Tuesday, April 4, 2017

Dermatology, skin care & 2 sets of belief systems

My dermatologist told me it didn’t matter what I used on my skin. Is that true?

My first question would be does that make sense to you? How can it be possible that what you are using on your skin isn’t affecting it? The products you are using are either helping to maintain healthy skin, or they are helping to cause problems. There really isn’t much room for anything else to be occurring. I suppose a product could just be sitting on your skin doing nothing, but this would be possible only if you had perfect, no problem skin and if the product was inert or inactive.

You may think these are old beliefs that don’t hold true today, but just the other day I was talking to a client whose dermatologist told her that facials were a waste of time. Ten years ago that statement wouldn’t have surprised me, but to hear it now was somewhat disappointing. So many dermatologists nowadays have joined the bandwagon and have aestheticians on staff at their clinics. I believe this is more fiscally motivated than based on a belief that facials are beneficial, but you can’t ignore the fact that dermatology and aesthetics are now holding hands.

Having a dermatologist you like and trust is very important, and I highly recommend that you begin to build a relationship with one in your area. Usually, skin problems need immediate attention, and if you are experiencing a reaction or have a strange-looking mole you want to get looked at, it’s better to already have someone on board to help you.

I also recommend getting a baseline mole check if you haven't done so already. You and your dermatologist can and should work together to decrease your chances of skin cancer. I believe it’s not a matter of whether you will develop some form of skin cancer, but when. Sun damage is so unpredictable, and having a qualified doctor monitoring your skin irregularities and moles is a good idea. I hope you will take my suggestion and if you don’t already have one, find a dermatologist.

How do I go about finding a dermatologist? It seems like everyone I know has one but me! What do I need to look for?

Finding a dermatologist is no different than finding any doctor. You want to find someone whom you trust and who offices in an area that is convenient for you. Not all dermatologists are alike, but there does seem to be a common thread that runs though many of them. I know this from my own experience and from hearing countless stories from my clients over the years.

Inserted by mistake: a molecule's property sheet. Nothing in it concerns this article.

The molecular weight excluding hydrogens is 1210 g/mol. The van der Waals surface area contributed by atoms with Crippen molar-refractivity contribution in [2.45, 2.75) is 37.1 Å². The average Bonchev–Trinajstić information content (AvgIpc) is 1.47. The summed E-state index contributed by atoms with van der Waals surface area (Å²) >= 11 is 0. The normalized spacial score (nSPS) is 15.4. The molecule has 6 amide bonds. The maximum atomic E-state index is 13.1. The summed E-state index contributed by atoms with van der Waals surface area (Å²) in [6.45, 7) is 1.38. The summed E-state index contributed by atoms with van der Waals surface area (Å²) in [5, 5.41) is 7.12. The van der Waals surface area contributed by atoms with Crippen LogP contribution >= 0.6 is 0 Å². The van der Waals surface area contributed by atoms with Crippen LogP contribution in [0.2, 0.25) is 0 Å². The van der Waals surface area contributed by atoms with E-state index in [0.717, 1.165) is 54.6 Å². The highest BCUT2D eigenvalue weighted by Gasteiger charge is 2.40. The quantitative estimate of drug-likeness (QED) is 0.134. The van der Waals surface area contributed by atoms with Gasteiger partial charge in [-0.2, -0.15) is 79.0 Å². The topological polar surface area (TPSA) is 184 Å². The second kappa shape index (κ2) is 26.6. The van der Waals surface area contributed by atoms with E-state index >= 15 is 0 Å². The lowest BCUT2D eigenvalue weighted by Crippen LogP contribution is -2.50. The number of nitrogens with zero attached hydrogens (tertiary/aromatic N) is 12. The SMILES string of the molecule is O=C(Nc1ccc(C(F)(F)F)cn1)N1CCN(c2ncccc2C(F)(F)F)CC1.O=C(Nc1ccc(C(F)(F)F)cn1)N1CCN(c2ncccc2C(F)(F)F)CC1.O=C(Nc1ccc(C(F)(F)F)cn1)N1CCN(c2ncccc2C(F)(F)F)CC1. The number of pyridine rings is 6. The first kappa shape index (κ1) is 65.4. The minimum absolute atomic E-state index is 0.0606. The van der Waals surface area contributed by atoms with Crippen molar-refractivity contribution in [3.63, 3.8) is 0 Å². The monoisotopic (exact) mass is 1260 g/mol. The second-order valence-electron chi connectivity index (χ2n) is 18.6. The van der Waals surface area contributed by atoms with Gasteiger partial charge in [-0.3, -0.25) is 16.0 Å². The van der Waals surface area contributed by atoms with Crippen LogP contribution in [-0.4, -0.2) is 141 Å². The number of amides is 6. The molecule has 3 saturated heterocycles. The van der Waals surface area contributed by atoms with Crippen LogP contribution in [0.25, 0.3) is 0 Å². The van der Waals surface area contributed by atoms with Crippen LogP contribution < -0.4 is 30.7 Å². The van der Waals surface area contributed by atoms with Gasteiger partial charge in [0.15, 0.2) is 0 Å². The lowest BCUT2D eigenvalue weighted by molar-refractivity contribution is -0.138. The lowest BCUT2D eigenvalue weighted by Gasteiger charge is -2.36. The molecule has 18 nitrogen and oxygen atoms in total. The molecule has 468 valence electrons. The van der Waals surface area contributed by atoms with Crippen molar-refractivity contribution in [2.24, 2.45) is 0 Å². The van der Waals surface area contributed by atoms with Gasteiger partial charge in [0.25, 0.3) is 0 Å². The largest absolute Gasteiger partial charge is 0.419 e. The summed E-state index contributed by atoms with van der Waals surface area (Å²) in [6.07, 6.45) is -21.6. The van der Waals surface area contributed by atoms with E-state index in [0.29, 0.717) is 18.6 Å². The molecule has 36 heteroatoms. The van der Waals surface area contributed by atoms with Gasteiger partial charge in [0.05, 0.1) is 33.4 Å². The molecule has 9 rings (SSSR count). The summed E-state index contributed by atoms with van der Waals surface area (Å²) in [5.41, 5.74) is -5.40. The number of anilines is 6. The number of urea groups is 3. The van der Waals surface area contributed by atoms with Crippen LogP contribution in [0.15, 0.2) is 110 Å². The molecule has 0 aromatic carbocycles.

Dermatologists tend not to spend a whole lot of time with you. Typically a dermatologist will come in, take a quick look at your skin, and either prescribe something or otherwise diagnose the problem and send you on your way. Because of this, I always encourage my clients to have a list of questions with them and get answers before they leave the office. I know when I’m at the doctor’s, I tend to lose my train of thought and forget the questions I may have wanted to ask.

I also recommend that you have your dermatologist check your moles even if you are seeing them for something unrelated. Skin cancer is preventable and curable if caught early, so don’t pass up an opportunity to be looked at from head to toe.

Another commonality I have found in the field of dermatology is there isn’t a lot of emphasis on nutrition as it relates to skin problems. In fact, I ask my clients to pose the question “Do you think diet affects the skin?” to their dermatologists, and nine times out of ten, the answer is no. If this is the case, know you are probably dealing with a doctor who chooses to look at the symptom alone, without considering the body as a whole.

As you probably know, I believe the body must be looked at as an entire machine, although it may be only one part that is in need of repair. If your dermatologist is progressive and understands this wholistic approach, consider yourself lucky. As with any doctor or health care practitioner, if you don’t feel comfortable or confident in someone you go to, listen to yourself and find an alternative next time. 

Touching back to the original question of what you use on your skin doesn’t matterit does! If you have no-problem skin, you can get away with using less expensive products or products that a problem skin would have issues with. In most cases, it matters what you use. There are dozens of articles on this blog for sensitive, problem, acne and even no-problem skin types to help you navigate the sometimes overwhelming world of product sales.   

For more information, see: